Cross-Ecclesial Liturgical Participation

I am pressed for time, so you get another “whimsical” post.

Today I glanced over at Fr. Hunwicke’s web-log where, inter alia, he responds to a question about whether or not a Catholic should attend the Divine Office if it happens to be sung in an Anglican church. He saw no reason why this would be a problem. Given that I have, at best, a spotty knowledge of all of the different uses and revisions to the Anglican liturgy over the years, I am in no way, shape, or form competent to comment on whether one should, or would even want to, attend the Anglican office in a non-Catholic parish. Were I still in Chicago, I probably would slip into the Church of the Ascension down on LaSalle St. for choral Evensong now-and-again. (That Anglo-Catholic parish happens to only be a few doors down from not one, but two, Orthodox parishes — but one is Greek, and they don’t believe in ecumenism with the Orthodox Church in America.) My former home parish, St. John Cantius, recited the office in choir every day, though it was, unfortunately, according to the Liturgia Horarum rather than the traditional Breviarium Roumanum. Still, it had its charms. The able brothers and priests of the Canons Regular of St. John Cantius know how to make the most out of the truncated Vespers of the modern Roman Rite. It’s a pity other parishes haven’t done the same.

Anyway, in reflecting for a bit on Fr. Hunwicke’s comments, I started to wonder what the answer(s) would be if an Eastern Catholic or, heck, a Roman Catholic inquired about whether or not they should attend any of the Byzantine hours in an Orthodox parish. I could be wrong, but from my understanding, it seems that in America at least both Vespers and Matins (Orthros) are as scarce — if not scarcer — in Eastern Catholic parishes as they are in non-Russian Orthodox ones. Still, by virtue of the fact that the Orthodox have more parishes in the U.S. than the Eastern Catholics, it stands to reason that one has a better chance of finding an Orthodox parish that serves Vespers than a Catholic one. So why not attend? In fact, I know plenty of Eastern Catholics who, from time to time, do attend Orthodox services, especially when they are away from their home churches. Because I feel like putting on my advocatus diaboli hat for a few moments, let me suggest some reasons why a Catholic should not attend services in an Orthodox parish. Please keep in mind that I am not necessarily convinced by any of these, but I think they’re worth chewing on.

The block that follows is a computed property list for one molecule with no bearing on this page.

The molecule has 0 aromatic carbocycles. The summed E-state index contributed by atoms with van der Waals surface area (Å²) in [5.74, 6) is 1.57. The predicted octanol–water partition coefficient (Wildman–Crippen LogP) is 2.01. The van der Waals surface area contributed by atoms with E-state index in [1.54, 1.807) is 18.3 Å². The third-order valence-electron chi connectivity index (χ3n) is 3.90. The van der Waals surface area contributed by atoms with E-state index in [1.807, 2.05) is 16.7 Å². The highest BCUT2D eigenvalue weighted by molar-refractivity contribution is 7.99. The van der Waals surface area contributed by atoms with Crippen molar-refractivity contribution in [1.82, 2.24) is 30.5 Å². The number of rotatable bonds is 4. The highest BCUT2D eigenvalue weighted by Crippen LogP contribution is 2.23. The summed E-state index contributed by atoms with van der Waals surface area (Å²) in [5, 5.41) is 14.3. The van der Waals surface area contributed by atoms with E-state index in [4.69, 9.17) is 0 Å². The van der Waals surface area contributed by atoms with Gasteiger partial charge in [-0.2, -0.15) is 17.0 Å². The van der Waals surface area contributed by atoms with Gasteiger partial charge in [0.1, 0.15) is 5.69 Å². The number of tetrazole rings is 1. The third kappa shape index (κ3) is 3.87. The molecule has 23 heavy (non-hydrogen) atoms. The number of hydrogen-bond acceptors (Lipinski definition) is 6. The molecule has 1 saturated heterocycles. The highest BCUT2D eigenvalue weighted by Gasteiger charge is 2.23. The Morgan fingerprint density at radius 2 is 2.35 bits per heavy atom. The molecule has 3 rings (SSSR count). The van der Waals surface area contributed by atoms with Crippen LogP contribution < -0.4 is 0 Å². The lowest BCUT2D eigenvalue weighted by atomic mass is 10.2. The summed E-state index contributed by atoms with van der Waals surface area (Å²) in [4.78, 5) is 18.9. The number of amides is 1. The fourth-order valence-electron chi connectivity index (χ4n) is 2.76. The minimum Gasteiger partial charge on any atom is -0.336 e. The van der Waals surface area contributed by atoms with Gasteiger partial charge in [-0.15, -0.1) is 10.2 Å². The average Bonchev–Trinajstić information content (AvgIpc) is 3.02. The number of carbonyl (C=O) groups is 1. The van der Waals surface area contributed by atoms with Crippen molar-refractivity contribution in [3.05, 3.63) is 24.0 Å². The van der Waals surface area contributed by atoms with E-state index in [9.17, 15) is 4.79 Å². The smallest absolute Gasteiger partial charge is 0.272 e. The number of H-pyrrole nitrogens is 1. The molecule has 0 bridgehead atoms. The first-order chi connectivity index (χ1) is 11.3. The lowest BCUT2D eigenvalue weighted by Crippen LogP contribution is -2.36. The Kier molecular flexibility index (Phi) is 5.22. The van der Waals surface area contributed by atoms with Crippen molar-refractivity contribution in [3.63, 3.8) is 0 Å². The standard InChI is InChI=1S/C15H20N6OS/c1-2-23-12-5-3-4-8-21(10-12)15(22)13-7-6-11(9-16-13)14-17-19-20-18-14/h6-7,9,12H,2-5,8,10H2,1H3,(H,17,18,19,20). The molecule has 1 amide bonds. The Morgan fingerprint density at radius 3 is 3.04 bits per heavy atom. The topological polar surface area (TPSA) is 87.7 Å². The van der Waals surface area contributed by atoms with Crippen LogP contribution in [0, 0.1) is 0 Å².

• The Orthodox don’t like us. Even in America one is more likely to find an Orthodox Christian who actively mocks, denigrates, or even loathes Catholicism (and by extension Catholics). “Uniates,” according to some Orthodox, are the worst of the bunch. Is it in any sense spiritually beneficial or healthy to sneakily pray with those who — at least in the backs of their minds — think we’re the enemy?
  • The Orthodox liturgical calendar is filled with saints the Catholic Church does not recognize. While a bit of due diligence and planning ahead can ensure that one attends services dedicated only to recognized Catholic Saints, there’s always a good chance another, Orthodox-only, saint will be commemorated that day instead.
  • The litanies, hymns, and other prayers of Orthodox services are Orthodox-centric; Catholics are not contemplated. There in no sense, in the Orthodox consciousness, that we are included in their prayers except in the most general sense (“For the peace of the whole world…”).
  • Some, perhaps many, Orthodox believe it is sinful to pray with non-Orthodox. Again, should we really be infringing on their self-chosen exclusivity by showing up to pray and we’re not wanted? And if we are wanted — or even just tolerated — , it is likely in the hopes of converting us.

Like I said, I am not necessarily convinced of any of these points. Were I an Eastern Catholic I probably would be much more tempted to go to Orthodox services if/when my home parish wasn’t offering any. Even so, I would be very uncomfortable with “sneaking around” and hiding who I am and what I believe. I am curious if the rest of you feel the same. And for my Orthodox readers, do you feel the same about Catholic services? That is, do you ever get a hankering to sing and dance to “King of Glory“?